The beliefs stem in part from a bold Bush administration political proposal that has faded into obscurity in the West, but remains lodged in the minds of many here. Known as the Greater Middle East Initiative, it was formally introduced by then-US Secretary of State Condoleezza Rice in 2006 at a conference in Tel Aviv. Her references to "the birth pangs of a New Middle East" and the unveiling there of a new map of the region featuring a "Free Kurdistan" are still remembered with resentment.
Even with a new administration in the White House that has sought to distance itself from the previous administration's Middle East policies, many in the region are suspicious of US motives and don't believe that the various uprisings began as indigenous, people-driven movements, independent of any US involvement.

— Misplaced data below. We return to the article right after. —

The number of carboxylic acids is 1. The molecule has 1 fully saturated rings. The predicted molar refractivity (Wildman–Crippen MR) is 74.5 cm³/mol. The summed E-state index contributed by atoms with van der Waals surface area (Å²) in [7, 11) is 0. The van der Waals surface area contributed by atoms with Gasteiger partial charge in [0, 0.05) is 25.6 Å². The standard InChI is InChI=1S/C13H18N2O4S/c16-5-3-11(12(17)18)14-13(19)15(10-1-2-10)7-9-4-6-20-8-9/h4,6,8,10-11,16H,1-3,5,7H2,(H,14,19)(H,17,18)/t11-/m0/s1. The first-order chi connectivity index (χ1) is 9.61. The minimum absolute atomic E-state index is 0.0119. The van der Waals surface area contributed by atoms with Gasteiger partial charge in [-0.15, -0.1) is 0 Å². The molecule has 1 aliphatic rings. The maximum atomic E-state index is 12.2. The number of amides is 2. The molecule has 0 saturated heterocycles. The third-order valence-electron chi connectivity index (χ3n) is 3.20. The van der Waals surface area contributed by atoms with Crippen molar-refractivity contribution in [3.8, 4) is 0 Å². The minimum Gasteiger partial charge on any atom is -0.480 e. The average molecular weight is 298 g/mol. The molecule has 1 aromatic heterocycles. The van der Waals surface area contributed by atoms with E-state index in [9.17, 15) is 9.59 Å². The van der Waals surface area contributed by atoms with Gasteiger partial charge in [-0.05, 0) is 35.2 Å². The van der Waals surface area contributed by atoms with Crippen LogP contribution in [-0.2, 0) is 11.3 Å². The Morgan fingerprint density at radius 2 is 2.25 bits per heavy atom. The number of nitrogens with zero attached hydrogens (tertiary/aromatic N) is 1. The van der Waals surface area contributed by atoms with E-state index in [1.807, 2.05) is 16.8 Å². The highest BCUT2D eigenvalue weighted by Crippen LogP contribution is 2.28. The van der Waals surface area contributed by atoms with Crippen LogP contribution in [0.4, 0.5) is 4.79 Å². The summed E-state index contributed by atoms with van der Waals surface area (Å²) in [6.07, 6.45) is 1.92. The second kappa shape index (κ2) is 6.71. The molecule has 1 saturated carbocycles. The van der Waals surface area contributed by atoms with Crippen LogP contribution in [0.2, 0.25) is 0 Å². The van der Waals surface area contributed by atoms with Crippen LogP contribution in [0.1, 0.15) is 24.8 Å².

Refik Eryilmaz, a Turkish parliamentarian from Antakya with the opposition Republican People's Party, says that Western superpowers are trying to incite a sectarian conflict between Sunnis and Shiites so that countries in the region fragment along ethno-religious lines, becoming weaker in the process.
Syria is predominantly Sunni, but President Bashar al-Assad is an Alawite, a Shiite offshoot, as is most of his government.